Shawangunk presented its tentative 2020 budget during its Town Board meeting on Thursday night, and the proposal would see the municipality stay within the state-mandated tax cap for the ninth consecutive year. During a budget work session following the Oct. 3 regular meeting, the board examined the proposed budget’s general fund, which includes a 1.53 percent increase over last year’s tax rate.
Under the tentative spending plan, the general fund would include $2,966,614 in spending, with $2,317,135 earmarked for the Highway Department and $1,024,396 allocated for the sewer district. In the tentative budget, $4,705,359 would be the total amount raised by taxes after expenses, reserves and unexpended balances are subtracted.
The final budget is not expected to go over the state’s two percent tax cap. The board will cover the highway portion of the budget during another workshop after its next meeting on Oct. 15. “We’ll have the hearing on the first Thursday in November, and we’ll probably adopt it then,” Shawangunk Town Supervisor John Valk said. “The plan is not to go over the tax cap. We’re going to be below the tax cap. That’s our goal and it always has been.”
A recent bond refinancing is set to put a significant chunk of change in Shawangunk’s coffers. Over the summer, the board approved the refinancing of the bonds the town issued in 2009 to fund the construction of the Town Hall. In July, the board voted to refund the bonds and they were subsequently resold. “They sold the bonds at the lower rate,” Valk said. “The old bonds will be called November 1st and the bank is holding the money in escrow from the new bonds. That’ll repay the old bonds on November 1st. So we’re exchanging the 25-year bonds for 15-year bonds at a lower rate. Also, the sewer bonds will be paid off altogether after 10 years because we have the revenue in the account.”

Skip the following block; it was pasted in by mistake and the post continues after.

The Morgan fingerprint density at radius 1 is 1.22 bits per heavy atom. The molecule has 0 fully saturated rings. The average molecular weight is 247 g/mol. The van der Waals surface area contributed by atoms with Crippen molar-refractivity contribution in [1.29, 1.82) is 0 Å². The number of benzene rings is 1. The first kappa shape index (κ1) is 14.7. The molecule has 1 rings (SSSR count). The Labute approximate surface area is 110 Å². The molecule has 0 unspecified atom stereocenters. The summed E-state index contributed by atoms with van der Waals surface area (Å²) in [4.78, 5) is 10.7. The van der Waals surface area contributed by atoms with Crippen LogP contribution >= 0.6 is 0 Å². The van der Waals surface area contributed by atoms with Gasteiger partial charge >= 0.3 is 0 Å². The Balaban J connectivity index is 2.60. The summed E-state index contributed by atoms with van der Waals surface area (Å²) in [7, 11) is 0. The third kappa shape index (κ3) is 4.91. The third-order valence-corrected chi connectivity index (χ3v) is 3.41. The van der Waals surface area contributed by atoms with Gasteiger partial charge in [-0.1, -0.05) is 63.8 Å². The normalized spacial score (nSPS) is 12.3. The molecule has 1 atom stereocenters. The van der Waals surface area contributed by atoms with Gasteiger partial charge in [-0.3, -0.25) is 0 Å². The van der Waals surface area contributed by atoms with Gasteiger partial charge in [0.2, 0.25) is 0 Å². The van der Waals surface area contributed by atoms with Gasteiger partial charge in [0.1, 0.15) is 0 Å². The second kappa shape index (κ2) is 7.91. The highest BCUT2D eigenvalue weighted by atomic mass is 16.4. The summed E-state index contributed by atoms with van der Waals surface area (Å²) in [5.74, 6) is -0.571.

The town will save $35,000 next year on the bond refinancing, with an expected total savings of approximately $500,000 over the course of 15 years. The money is scheduled to be placed in the town’s reserve fund. “That’s our plan,” Valk said. “It came from this building (Town Hall), so we want to put it back into other buildings. It’s in the budget for buildings, paying debt service. If we can fix buildings with it, it’s found money.”
Ulster County Executive Pat Ryan is scheduled to attend the board’s next meeting on Oct. 17, as the county official has been visiting local municipalities this year to speak with elected officials and residents, and Shawangunk is next on his agenda.